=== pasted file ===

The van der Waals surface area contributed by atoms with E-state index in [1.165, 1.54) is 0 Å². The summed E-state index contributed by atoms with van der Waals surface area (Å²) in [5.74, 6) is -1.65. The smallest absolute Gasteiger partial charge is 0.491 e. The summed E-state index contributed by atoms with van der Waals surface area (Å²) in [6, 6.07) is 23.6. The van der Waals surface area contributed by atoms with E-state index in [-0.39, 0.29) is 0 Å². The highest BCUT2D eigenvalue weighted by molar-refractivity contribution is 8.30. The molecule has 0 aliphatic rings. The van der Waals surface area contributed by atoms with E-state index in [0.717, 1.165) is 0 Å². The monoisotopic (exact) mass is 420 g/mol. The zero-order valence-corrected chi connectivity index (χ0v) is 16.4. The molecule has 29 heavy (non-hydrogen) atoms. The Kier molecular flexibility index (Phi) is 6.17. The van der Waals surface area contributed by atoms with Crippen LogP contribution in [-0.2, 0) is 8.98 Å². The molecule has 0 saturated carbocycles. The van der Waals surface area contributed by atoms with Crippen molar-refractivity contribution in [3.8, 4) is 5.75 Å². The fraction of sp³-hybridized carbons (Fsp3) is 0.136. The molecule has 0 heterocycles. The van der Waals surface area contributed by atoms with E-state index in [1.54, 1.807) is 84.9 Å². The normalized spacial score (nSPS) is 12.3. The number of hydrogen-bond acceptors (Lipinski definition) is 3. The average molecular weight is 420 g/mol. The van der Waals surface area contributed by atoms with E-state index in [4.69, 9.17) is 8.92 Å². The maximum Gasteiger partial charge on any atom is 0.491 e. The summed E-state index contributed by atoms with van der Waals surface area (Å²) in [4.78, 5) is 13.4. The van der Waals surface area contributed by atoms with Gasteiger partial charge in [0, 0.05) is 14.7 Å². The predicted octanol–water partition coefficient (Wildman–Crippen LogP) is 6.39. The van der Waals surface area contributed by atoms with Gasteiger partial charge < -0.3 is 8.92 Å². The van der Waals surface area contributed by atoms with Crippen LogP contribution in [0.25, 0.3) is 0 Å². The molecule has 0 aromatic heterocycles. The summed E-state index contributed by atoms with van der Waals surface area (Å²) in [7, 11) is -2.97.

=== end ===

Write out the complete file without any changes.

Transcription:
The van der Waals surface area contributed by atoms with E-state index in [1.165, 1.54) is 0 Å². The summed E-state index contributed by atoms with van der Waals surface area (Å²) in [5.74, 6) is -1.65. The smallest absolute Gasteiger partial charge is 0.491 e. The summed E-state index contributed by atoms with van der Waals surface area (Å²) in [6, 6.07) is 23.6. The van der Waals surface area contributed by atoms with E-state index in [-0.39, 0.29) is 0 Å². The highest BCUT2D eigenvalue weighted by molar-refractivity contribution is 8.30. The molecule has 0 aliphatic rings. The van der Waals surface area contributed by atoms with E-state index in [0.717, 1.165) is 0 Å². The monoisotopic (exact) mass is 420 g/mol. The zero-order valence-corrected chi connectivity index (χ0v) is 16.4. The molecule has 29 heavy (non-hydrogen) atoms. The Kier molecular flexibility index (Phi) is 6.17. The van der Waals surface area contributed by atoms with Crippen LogP contribution in [-0.2, 0) is 8.98 Å². The molecule has 0 saturated carbocycles. The van der Waals surface area contributed by atoms with Crippen molar-refractivity contribution in [3.8, 4) is 5.75 Å². The fraction of sp³-hybridized carbons (Fsp3) is 0.136. The molecule has 0 heterocycles. The van der Waals surface area contributed by atoms with E-state index in [1.54, 1.807) is 84.9 Å². The normalized spacial score (nSPS) is 12.3. The number of hydrogen-bond acceptors (Lipinski definition) is 3. The average molecular weight is 420 g/mol. The van der Waals surface area contributed by atoms with E-state index in [4.69, 9.17) is 8.92 Å². The maximum Gasteiger partial charge on any atom is 0.491 e. The summed E-state index contributed by atoms with van der Waals surface area (Å²) in [4.78, 5) is 13.4. The van der Waals surface area contributed by atoms with Gasteiger partial charge in [0, 0.05) is 14.7 Å². The predicted octanol–water partition coefficient (Wildman–Crippen LogP) is 6.39. The van der Waals surface area contributed by atoms with Gasteiger partial charge < -0.3 is 8.92 Å². The van der Waals surface area contributed by atoms with Crippen LogP contribution in [0.25, 0.3) is 0 Å². The molecule has 0 aromatic heterocycles. The summed E-state index contributed by atoms with van der Waals surface area (Å²) in [7, 11) is -2.97.